Upon It a hope should be hung ?
A sound, and a song of the fancy,
A breath, and a wag of the tongue.
"She went, and I felt awful lonesome.
And would think of her all the while,
Till I'd fall asleep ly the camp-fire.
To dream of her eyes and their smllo.
"And I dreamed that I stood with a maiden
Upon the green bank of a stream;
I loved her; Ithought we embraced, and
I kissed her red lips In a dream.
"But In that first kiss she grew cold,
Her breath died away in a moan;
In terror I shrank from her bosom,
Away from a statue ofstonet
"So I dreatn'd, and a year pawed awny,
While I watched up the path In vain,
Till my eyes were weary, and evening
Mists crept down the mountains again; -
"Still ayear,8ndbecame,but came not
The brown moan tain girl I had known,
But a beautiful, dazzling woman,
Like a queen who stts on a throne.
"nerhatwasofl aces and roses,
Aud silken and shining her gown,
Like butterflies' wings. The folks said tills
Was what they called 'fashion' in town.
"But III rather she'd come without it,
For It seeniM as tho' something was wrong;
As tho' silks and roses of 'fashion'
Had hash'd the wild mountain girl's song.
"She'd grown rale, nnd as the white Illy
Droops over her face In tho stream,
She'd bend o'er a picture for hours,
As though lost in n sorrowful dream.
" Twos the handsome face of a stranger;
A promise was broken I knew,
While niem'ry brought back her old words,
He's the handsomer beast of the two.'
"Ere long she was seized with a fever;
I watched through the night whar she lay,
So silent, so pale, and so wasted,
I knew she was passing away.
"Her thin lips spoke In a whisper;
There burn'd a strange light In her cyo;
She said, 'Bill, fonjlve and forget me,
And kiss and bid me good-bye.
-" 'I've been foolish nnd false I have given.
A life and the world for n face.
Don't weep for me, Bill; I am going
Away from my shame and disgrace.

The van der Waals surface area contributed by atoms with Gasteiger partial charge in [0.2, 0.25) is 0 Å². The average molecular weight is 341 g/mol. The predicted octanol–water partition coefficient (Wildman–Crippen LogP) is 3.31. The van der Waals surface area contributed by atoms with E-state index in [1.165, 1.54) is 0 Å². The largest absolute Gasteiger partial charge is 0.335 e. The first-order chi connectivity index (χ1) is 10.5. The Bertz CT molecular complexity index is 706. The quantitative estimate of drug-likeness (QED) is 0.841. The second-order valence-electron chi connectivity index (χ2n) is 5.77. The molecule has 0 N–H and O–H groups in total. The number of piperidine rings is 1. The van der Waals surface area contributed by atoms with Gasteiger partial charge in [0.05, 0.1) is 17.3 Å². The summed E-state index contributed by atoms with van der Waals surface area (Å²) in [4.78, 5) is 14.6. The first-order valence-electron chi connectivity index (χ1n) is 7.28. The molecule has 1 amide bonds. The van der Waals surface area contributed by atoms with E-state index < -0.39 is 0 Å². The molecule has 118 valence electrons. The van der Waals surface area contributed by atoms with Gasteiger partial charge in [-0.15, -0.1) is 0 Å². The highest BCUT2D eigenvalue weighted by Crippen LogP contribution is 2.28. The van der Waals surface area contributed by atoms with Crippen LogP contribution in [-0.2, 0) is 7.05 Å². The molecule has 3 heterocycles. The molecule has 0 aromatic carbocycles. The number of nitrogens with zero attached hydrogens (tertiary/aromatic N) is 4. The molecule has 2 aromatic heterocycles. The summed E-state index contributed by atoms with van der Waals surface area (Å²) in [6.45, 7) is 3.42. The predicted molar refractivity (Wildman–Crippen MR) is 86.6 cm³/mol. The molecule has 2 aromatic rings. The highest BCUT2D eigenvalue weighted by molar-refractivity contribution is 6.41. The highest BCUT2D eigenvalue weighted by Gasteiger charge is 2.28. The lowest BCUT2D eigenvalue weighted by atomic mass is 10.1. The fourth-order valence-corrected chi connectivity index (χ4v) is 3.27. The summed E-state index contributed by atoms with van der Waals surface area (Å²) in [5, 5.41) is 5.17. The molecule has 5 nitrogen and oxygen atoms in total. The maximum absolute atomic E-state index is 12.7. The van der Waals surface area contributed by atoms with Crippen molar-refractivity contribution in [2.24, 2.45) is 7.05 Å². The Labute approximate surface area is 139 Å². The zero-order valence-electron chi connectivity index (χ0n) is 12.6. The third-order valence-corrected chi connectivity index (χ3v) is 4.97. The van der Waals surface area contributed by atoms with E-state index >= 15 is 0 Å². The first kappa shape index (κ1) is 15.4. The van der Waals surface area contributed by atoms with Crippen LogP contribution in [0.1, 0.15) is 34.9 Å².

" 'And whenj am dead you will lay me
Beneath the tall pine In the clear,
Where wo ported once on an evening
And promised to meet In a year.'
"And I wept and I prayed aud I wept,
As tho' prayers and tears could save
Her dying, and, stranger, she sleeps thar
Beneath the pine In her grave.
"Since then I've been roaming these moun
tains, And living alone with tho past
Stranger, you seo tills 'ere bullet?
TIs ten years ago since 'twere cost.
"I have her Initials cut in It,
The workmanship arn't very neat.
But It will do Its work Just as well.
Should he and Bill Slugs ever meet!"
BT MRS- SUSIE WmrEEEI.I
Kntercd.accordlng to the Act of Congress, In
the year 1SH, by Mrs.Sus!e Wlthcrell, In the Of
fice of the Librarian or Congress at Washington
SOKOBA A CAlrrVE HEK RUDE BUT TECE
We will not follow our travelers, who
were soon ploughing the waters of the
great Mississippi with hearts palpitat
ing between hope and "fear, but return
to our heroine, who, poor girl, needs all
It was near midnight when Norman
left Sonora In the hands of Lodi and
Hard Heart As soon as he had gone,
Lodi entered the next room and re
turned with a bundle, which she laid
upon the table, bidding Hard Heart as
she did so to retire from the room. Clos
ing the" door she revealed to tho view
of tho terrified girls two Indian cos
tumes with everything complete. Bid
ding Sonora to dress herself in one as
quiekly as possble, she threw the other
to Rissey, telling her to do the same.
Sonora, who looked in vain for pity
from the faces of the cold-hearted sav
ages with whom she had to deal, threw
herself upon her knees, imploring her
as a woman, if she had any pity or hope
of salvation hereafter, to let her return
home, or at least to inform her where
she was, for as yet she was in utter ig
norance offering her all the money